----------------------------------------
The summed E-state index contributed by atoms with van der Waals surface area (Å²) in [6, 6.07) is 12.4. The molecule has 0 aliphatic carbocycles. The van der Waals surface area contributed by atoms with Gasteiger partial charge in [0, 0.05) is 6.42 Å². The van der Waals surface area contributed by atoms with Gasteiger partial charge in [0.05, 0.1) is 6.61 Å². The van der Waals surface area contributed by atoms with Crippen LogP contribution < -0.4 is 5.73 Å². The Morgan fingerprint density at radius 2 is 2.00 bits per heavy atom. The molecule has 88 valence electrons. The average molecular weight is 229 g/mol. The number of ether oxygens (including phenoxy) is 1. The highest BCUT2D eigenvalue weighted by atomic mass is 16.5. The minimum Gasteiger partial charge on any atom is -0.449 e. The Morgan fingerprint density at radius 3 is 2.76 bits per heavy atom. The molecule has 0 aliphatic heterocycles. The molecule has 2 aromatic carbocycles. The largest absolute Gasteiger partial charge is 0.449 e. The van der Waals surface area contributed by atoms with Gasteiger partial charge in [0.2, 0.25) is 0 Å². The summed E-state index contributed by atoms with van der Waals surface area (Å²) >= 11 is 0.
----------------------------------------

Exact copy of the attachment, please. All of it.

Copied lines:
The summed E-state index contributed by atoms with van der Waals surface area (Å²) in [6, 6.07) is 12.4. The molecule has 0 aliphatic carbocycles. The van der Waals surface area contributed by atoms with Gasteiger partial charge in [0, 0.05) is 6.42 Å². The van der Waals surface area contributed by atoms with Gasteiger partial charge in [0.05, 0.1) is 6.61 Å². The van der Waals surface area contributed by atoms with Crippen LogP contribution < -0.4 is 5.73 Å². The Morgan fingerprint density at radius 2 is 2.00 bits per heavy atom. The molecule has 88 valence electrons. The average molecular weight is 229 g/mol. The number of ether oxygens (including phenoxy) is 1. The highest BCUT2D eigenvalue weighted by atomic mass is 16.5. The minimum Gasteiger partial charge on any atom is -0.449 e. The Morgan fingerprint density at radius 3 is 2.76 bits per heavy atom. The molecule has 0 aliphatic heterocycles. The molecule has 2 aromatic carbocycles. The largest absolute Gasteiger partial charge is 0.449 e. The van der Waals surface area contributed by atoms with Gasteiger partial charge in [0.2, 0.25) is 0 Å². The summed E-state index contributed by atoms with van der Waals surface area (Å²) >= 11 is 0.